Metropolitan Tragedy: Genre, Justice, and the City in Early Modern England by Marissa GreenbergMetropolitan Tragedy: Genre, Justice, and the City in Early Modern England by Marissa Greenberg

Metropolitan Tragedy: Genre, Justice, and the City in Early Modern England

byMarissa Greenberg

Hardcover | April 15, 2015

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Breaking new ground in the study of tragedy, early modern theatre, and literary London, Metropolitan Tragedy demonstrates that early modern tragedy emerged from the juncture of radical changes in London's urban fabric and the city's judicial procedures. Marissa Greenberg argues that plays by Shakespeare, Milton, Massinger, and others rework classical conventions to represent the city as a locus of suffering and loss while they reflect on actual sources of injustice in sixteenth- and seventeenth-century London: structural upheaval, imperial ambition, and political tyranny.

Drawing on a rich archive of printed and manuscript sources, including numerous images of England's capital, Greenberg reveals the competing ideas about the metropolis that mediated responses to theatrical tragedy. The first study of early modern tragedy as an urban genre, Metropolitan Tragedy advances our understanding of the intersections between genre and history.

About The Author

Marissa Greenberg is an assistant professor in the Department of English at the University of New Mexico.

Details & Specs

Title:Metropolitan Tragedy: Genre, Justice, and the City in Early Modern EnglandFormat:HardcoverDimensions:248 pages, 9.25 × 6.25 × 0.77 inPublished:April 15, 2015Publisher:University of Toronto Press, Scholarly Publishing DivisionLanguage:English

The following ISBNs are associated with this title:

ISBN - 10:1442648805

ISBN - 13:9781442648807

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Extra Content

Table of Contents

Introduction

1. Topography, Murder, and Early Modern Domestic Tragedy

2. Translatio Metropolitae and Early English Revenge Tragedy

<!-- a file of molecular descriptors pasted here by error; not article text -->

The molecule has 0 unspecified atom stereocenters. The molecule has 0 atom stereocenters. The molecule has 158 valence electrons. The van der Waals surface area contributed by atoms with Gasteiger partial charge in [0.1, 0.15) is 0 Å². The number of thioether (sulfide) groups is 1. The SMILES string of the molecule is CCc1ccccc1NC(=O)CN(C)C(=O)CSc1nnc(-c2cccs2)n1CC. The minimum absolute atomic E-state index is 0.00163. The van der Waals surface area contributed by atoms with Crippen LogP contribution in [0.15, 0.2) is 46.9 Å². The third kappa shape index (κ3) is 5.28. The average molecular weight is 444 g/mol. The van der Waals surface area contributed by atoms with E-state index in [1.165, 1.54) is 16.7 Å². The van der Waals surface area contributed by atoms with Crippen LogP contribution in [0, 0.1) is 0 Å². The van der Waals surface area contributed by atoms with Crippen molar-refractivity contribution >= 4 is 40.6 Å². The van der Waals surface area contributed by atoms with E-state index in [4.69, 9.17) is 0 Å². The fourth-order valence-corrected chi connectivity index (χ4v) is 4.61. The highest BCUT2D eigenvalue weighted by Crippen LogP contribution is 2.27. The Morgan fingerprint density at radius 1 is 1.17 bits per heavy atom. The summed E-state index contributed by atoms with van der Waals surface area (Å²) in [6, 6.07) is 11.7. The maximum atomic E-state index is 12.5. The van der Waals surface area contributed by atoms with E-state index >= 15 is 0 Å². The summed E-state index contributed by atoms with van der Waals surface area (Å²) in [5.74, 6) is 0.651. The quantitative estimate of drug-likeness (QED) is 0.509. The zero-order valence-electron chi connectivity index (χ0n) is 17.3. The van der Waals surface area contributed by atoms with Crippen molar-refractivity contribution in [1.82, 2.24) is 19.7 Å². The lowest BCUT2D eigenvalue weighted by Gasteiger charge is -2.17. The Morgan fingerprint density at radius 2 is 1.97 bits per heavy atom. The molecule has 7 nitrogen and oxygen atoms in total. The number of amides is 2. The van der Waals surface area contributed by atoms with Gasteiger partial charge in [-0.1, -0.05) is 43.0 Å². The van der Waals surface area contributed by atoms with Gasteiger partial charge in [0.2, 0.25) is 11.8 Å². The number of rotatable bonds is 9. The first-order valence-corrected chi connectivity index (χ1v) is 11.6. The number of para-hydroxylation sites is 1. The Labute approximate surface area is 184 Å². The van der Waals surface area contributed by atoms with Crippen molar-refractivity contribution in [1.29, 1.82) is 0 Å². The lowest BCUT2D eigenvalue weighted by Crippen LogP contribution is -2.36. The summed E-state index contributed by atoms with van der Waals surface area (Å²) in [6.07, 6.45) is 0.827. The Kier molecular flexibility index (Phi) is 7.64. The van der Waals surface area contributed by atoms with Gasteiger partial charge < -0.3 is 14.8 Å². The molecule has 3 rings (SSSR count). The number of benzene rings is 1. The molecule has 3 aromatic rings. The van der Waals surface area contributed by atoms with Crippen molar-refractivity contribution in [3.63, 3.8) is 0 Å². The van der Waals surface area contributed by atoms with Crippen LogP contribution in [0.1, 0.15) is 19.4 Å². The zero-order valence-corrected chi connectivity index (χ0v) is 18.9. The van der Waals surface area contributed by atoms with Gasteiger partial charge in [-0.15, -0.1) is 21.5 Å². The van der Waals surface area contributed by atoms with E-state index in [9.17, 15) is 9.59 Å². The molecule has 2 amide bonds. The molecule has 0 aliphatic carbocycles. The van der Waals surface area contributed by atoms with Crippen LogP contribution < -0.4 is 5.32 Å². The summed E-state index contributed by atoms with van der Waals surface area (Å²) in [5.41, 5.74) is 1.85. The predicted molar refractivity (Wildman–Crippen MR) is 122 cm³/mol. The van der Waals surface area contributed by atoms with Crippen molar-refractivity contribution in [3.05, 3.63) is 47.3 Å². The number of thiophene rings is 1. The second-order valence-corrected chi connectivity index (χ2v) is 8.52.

3. Tyrant Tragedy and the Tyranny of Tragedy in Stuart London

4. Noise, the Great Fire, and Milton's Samson Agonistes

Postscript

Editorial Reviews

Breaking new ground in the study of tragedy, early modern theatre, and literary London, Metropolitan Tragedy demonstrates that early modern tragedy emerged from the juncture of radical changes in London's urban fabric and the city's judicial procedures. Marissa Greenberg argues that plays by Shakespeare, Milton, Massinger, and others rework classical conventions to represent the city as a locus of suffering and loss while they reflect on actual sources of injustice in sixteenth- and seventeenth-century London: structural upheaval, imperial ambition, and political tyranny.Drawing on a rich archive of printed and manuscript sources, including numerous images of England's capital, Greenberg reveals the competing ideas about the metropolis that mediated responses to theatrical tragedy. The first study of early modern tragedy as an urban genre, Metropolitan Tragedy advances our understanding of the intersections between genre and history."Metropolitan Tragedy is a wide-ranging and provocative book that makes major contributions to ongoing critical conversations in space theory, historicist treatments of early modern drama, and genre theory." - James Mardock, Department of English, University of Nevada, Reno